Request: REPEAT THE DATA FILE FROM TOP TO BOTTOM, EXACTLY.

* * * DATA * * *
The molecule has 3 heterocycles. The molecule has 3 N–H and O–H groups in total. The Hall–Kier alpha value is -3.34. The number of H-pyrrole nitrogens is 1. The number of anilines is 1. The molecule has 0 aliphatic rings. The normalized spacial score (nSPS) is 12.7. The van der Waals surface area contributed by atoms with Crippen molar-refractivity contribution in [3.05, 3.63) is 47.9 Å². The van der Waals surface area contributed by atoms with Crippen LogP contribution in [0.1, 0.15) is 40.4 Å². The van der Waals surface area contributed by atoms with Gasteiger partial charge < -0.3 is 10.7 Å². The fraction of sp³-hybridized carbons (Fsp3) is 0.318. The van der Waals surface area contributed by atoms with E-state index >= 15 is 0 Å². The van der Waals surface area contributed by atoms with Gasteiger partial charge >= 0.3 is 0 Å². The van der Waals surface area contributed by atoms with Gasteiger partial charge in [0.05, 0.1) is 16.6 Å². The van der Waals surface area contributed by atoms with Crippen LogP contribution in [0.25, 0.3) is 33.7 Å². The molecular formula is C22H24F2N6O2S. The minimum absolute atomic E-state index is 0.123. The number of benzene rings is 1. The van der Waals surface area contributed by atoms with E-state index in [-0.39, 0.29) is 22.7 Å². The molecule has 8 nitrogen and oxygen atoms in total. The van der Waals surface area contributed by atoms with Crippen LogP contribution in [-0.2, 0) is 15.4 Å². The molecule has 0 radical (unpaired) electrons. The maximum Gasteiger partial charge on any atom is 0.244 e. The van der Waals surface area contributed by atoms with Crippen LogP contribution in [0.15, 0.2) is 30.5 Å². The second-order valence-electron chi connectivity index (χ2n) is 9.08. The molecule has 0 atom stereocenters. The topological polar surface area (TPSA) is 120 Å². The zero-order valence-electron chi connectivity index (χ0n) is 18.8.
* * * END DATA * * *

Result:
The molecule has 3 heterocycles. The molecule has 3 N–H and O–H groups in total. The Hall–Kier alpha value is -3.34. The number of H-pyrrole nitrogens is 1. The number of anilines is 1. The molecule has 0 aliphatic rings. The normalized spacial score (nSPS) is 12.7. The van der Waals surface area contributed by atoms with Crippen molar-refractivity contribution in [3.05, 3.63) is 47.9 Å². The van der Waals surface area contributed by atoms with Crippen LogP contribution in [0.1, 0.15) is 40.4 Å². The van der Waals surface area contributed by atoms with Gasteiger partial charge < -0.3 is 10.7 Å². The fraction of sp³-hybridized carbons (Fsp3) is 0.318. The van der Waals surface area contributed by atoms with E-state index >= 15 is 0 Å². The van der Waals surface area contributed by atoms with Gasteiger partial charge >= 0.3 is 0 Å². The van der Waals surface area contributed by atoms with Gasteiger partial charge in [0.05, 0.1) is 16.6 Å². The van der Waals surface area contributed by atoms with Crippen LogP contribution in [0.25, 0.3) is 33.7 Å². The molecular formula is C22H24F2N6O2S. The minimum absolute atomic E-state index is 0.123. The number of benzene rings is 1. The van der Waals surface area contributed by atoms with E-state index in [-0.39, 0.29) is 22.7 Å². The molecule has 8 nitrogen and oxygen atoms in total. The van der Waals surface area contributed by atoms with Crippen LogP contribution in [-0.2, 0) is 15.4 Å². The molecule has 0 radical (unpaired) electrons. The maximum Gasteiger partial charge on any atom is 0.244 e. The van der Waals surface area contributed by atoms with Crippen LogP contribution in [0.15, 0.2) is 30.5 Å². The second-order valence-electron chi connectivity index (χ2n) is 9.08. The molecule has 0 atom stereocenters. The topological polar surface area (TPSA) is 120 Å². The zero-order valence-electron chi connectivity index (χ0n) is 18.8.